Refinancing student loans is a tempting option for many borrowers in repayment. It brings the promise of lower payments, and most people assume this will make for an easier repayment. There are some reasons to use caution before jumping into this decision, though. While new terms may look better on paper, they could potentially cost you more in the long-term due to interest. Refinancing also isn’t a good idea for everyone, and its effectiveness can vary based upon your past and present credit scores. And, like with all student loan issues, the differences between refinancing private student loans and public student loans are significant.
The Idea behind Refinancing Private Student Loans
The most common form of refinancing student loans for private loans happens in the form of consolidation.
The idea is this: replace a student loan, or multiple student loans, with a new loan at a lower interest rate.
This can be done by reaching out to your lender and requesting this option or by reaching out to another lender who offers student loan refinancing. Finaid has put together a great list of private lenders who offer student loan refinancing. This new lender will essentially take over your debt from the original lender. Before you do this, read our post on how to pay off private student loans and consider reaching out to your lender directly to discuss other options.
Refinancing student loans typically has one of these benefits:
- Reduced interest rate(s) to save you money during repayment (be sure not to switch from a fixed rate to a more dangerous “variable” interest rate)
- Reduced monthly payments to prevent you from defaulting (although this will make repayment longer and costlier)
- The convenience of one monthly payment
It’s important to identify what your needs are before moving forward with refinancing student loans. The best benefit is to receive lower interest rates, but this won’t be possible for everyone.
Refinancing Student Loans When Your Credit Score Recovers
As we pointed out, the key here is to secure a lower interest rate, which will in turn save you thousands of dollars over the course of repayment. This is far more helpful than just a reduction in the monthly payment. Lower monthly payments are easier to make, but they also make total repayment take longer. Take a look at this example:
Lower interest rates beat lower monthly payments any day. So, who is eligible to refinance for lower interest rates?
This is where the credit score comes into play. If you have improved your credit score since you first applied for the loan, chances are you can negotiate a lower interest rate, either with your lender or a new lender. The change in interest rate will likely be determined by how much your credit score has improved.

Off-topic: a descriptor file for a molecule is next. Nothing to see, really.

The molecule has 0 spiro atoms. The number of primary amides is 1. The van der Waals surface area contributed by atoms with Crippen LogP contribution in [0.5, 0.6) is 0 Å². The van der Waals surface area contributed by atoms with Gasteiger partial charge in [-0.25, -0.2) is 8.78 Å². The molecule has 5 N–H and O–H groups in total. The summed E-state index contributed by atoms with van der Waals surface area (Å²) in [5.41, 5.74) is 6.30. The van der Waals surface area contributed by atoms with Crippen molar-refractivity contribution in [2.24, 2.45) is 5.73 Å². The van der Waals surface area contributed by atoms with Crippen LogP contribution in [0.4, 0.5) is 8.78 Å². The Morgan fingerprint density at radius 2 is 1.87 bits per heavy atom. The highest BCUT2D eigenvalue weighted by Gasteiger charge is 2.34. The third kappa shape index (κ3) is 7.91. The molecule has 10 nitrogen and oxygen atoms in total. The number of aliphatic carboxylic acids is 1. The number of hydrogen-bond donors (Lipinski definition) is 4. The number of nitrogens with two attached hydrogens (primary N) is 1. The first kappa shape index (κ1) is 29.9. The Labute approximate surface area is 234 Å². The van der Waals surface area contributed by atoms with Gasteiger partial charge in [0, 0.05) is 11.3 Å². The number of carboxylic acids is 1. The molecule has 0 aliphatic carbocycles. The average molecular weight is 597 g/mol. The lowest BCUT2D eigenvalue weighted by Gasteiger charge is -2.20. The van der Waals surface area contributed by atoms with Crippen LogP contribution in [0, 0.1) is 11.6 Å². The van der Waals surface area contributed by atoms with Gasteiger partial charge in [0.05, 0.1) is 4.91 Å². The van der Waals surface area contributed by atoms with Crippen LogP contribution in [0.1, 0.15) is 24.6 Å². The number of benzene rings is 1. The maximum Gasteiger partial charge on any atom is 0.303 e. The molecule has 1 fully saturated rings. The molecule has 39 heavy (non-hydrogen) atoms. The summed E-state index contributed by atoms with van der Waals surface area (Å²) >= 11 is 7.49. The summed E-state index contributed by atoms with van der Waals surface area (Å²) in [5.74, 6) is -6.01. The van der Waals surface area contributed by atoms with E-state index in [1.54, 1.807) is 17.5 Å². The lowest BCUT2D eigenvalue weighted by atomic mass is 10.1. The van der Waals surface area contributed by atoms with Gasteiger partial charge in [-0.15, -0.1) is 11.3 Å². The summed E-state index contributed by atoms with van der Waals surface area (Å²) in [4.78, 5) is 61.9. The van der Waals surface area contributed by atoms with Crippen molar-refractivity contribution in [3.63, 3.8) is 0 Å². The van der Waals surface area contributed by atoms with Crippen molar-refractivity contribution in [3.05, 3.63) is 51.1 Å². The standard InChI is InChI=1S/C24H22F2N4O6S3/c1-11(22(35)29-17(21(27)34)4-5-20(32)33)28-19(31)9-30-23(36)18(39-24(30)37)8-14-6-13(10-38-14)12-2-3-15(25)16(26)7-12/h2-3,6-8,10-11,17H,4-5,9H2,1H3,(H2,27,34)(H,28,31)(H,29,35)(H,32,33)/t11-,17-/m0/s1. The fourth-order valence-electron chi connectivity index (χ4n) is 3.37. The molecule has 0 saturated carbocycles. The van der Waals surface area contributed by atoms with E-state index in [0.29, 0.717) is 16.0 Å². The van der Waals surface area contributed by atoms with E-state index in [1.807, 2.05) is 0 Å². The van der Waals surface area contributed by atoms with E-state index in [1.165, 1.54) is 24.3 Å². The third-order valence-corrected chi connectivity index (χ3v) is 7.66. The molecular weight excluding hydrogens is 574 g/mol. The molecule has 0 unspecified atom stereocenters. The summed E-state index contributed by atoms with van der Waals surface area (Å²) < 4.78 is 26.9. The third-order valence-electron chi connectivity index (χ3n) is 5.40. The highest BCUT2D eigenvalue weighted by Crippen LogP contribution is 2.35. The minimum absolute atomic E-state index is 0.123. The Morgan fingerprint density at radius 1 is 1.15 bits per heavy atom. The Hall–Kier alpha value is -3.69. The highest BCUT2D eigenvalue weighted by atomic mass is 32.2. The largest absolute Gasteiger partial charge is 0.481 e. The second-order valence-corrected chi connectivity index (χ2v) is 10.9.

Let’s assume that a private loan borrower has $15,000 worth of loans at 10% interest. They have been paying these for two years and have decided to refinance with a new interest rate of 6%. Here are the savings:
By refinancing these private student loans, the borrower was able to save $1,625.79. Upon consolidation, a new 10-year repayment term began. So, the total repayment time climbed from 10 years to 12 years, but the savings were still significant.
Now, let’s assume the borrower was having no problem making the original monthly payment of $198.23 and wants to continue paying this amount even after refinancing. This would create more savings and a shorter payoff time. Take a look:
Refinancing Federal Student Loans
When it comes to refinancing, there are many differences between private and federal loans. Consolidation is just one of many options available to consumers who want to refinance federal student loans. And, it’s important to understand that consolidation isn’t always the best option.
Income-based repayment options and other plans could be much more beneficial to the consumer. If you rush into federal loan consolidation, you may lose the eligibility for some of these potentially better programs.
Also, federal borrowers should always keep one rule in mind: never consolidate federal loans with private loans. Very few lenders even offer this option, but it is possible. Doing this will strip away some of the benefits available for your federal loans, as they will basically become private loans in this process.
Exploring Your Refinancing Options
In some cases refinancing student loans is a great idea. As we have shown, the savings can be significant. But before moving forward, it may be a good idea to get some professional advice.
To sort all of this out and make the best decision for refinancing student loans (especially federal loans), sign up for student loan counseling. A no-cost session can help you make sense of your options. Call 1-800-675-7601 or click here to get started.